/// </summary>

        public override string Name

        {

            get { return "GetNewFile_SnapIn1"; }

        }

 

        /// <summary>

        /// Gets name of the vendor

        /// </summary>

        public override string Vendor

        {

            get { return "GravelleConsulting.com"; }

        }

        /*

        public override Collection<CmdletConfigurationEntry> Cmdlets

        {

            get

            {

                if (null == _cmdlets)

                {

                    _cmdlets = new Collection<CmdletConfigurationEntry>();

                    _cmdlets.Add(new CmdletConfigurationEntry

                      ("Get-NewFile", typeof(GetNewFileCommand), "Get-NewFile.dll-Help.xml"));

                }

                return _cmdlets;

            }

        } */

 

    }

}

 

Building and Installing our Cmdlet

To build the project, select Build => Build Solution from the main menu.  Keep your eye out for the “Build succeeded” message in the bottom-left corner of the GUI. Otherwise, you may have errors in the Error list pane.  Double clicking on an error will bring you to the relevant line in the code editor. You may have to clean up a few of these before you get a successful build.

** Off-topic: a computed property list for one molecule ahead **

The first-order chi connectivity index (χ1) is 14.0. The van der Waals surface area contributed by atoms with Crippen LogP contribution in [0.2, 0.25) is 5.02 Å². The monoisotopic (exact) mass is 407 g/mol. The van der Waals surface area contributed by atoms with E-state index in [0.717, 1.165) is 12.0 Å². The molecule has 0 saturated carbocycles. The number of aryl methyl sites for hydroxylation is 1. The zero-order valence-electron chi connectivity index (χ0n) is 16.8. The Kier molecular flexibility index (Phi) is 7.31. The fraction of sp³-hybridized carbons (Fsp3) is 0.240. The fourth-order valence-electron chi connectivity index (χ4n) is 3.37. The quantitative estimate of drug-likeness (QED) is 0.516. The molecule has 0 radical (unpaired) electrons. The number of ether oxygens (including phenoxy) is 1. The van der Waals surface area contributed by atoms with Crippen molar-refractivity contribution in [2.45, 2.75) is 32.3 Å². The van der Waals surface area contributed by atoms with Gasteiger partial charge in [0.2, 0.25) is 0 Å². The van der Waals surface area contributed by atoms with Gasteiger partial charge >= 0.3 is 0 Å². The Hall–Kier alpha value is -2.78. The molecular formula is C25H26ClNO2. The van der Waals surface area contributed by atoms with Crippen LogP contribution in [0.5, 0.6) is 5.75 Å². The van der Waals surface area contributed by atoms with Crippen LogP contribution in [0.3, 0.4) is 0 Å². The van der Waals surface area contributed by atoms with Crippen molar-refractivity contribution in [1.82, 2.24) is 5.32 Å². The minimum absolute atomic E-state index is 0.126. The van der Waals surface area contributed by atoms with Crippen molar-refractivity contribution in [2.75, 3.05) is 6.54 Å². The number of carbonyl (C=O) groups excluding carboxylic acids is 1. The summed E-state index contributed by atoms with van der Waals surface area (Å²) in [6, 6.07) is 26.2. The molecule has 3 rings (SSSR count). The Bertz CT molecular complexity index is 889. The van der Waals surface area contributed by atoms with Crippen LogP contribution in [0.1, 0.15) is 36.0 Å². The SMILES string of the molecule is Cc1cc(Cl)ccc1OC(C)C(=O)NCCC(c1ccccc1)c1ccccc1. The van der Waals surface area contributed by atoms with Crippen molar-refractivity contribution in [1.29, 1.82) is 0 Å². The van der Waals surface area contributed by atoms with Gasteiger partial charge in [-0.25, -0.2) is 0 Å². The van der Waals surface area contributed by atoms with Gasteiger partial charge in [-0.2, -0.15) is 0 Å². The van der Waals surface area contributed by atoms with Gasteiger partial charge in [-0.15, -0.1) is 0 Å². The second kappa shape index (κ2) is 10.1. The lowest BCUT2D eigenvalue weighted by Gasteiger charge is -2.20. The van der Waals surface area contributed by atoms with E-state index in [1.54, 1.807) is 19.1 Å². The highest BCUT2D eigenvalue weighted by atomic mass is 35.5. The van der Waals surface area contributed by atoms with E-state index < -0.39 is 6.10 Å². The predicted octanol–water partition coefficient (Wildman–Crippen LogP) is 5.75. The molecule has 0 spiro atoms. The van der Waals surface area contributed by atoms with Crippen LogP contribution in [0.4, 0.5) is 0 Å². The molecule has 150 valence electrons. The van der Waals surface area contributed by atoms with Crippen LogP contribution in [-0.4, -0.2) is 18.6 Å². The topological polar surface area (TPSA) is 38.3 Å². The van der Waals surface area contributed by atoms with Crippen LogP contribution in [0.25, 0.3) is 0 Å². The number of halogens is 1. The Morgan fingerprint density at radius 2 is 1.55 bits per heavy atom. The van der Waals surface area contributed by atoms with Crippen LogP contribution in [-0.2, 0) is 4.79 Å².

You are now ready to register your cmdlet.

Run the Installutil.exe utility with the path to your assembly. When this utility runs, it creates some registry entries under HKLM\SOFTWARE\Microsoft\PowerShell\1\PowerShellSnapins\<snapinname> that are used by PowerShell to load the assembly and find the various configuration files. The version of the InstallUtil program to use varies depending on whether you are installing on a 32-bit or 64-bit platform.

 

To install 32-bit registry information, use: %systemroot%\Microsoft.NET\Framework\v2.0.50727\installutil.exe

To install 64-bit registry information, use: %systemroot%\Microsoft.NET\Framework64\v2.0.50727\installutil.exe

 

Here is the command that I used to register the cmdlet, along with the output produced:

DOS command:

E:\writings\Articles\IT\WindowsITPro\PowerShell\CmdLets\Project\PowerShellCmdlet1\PowerShellCmdlet1\bin>C:\WINDOWS\Microsoft.NET\Framework\v2.0.50727\installutil /i PowerShellCmdlet1.dll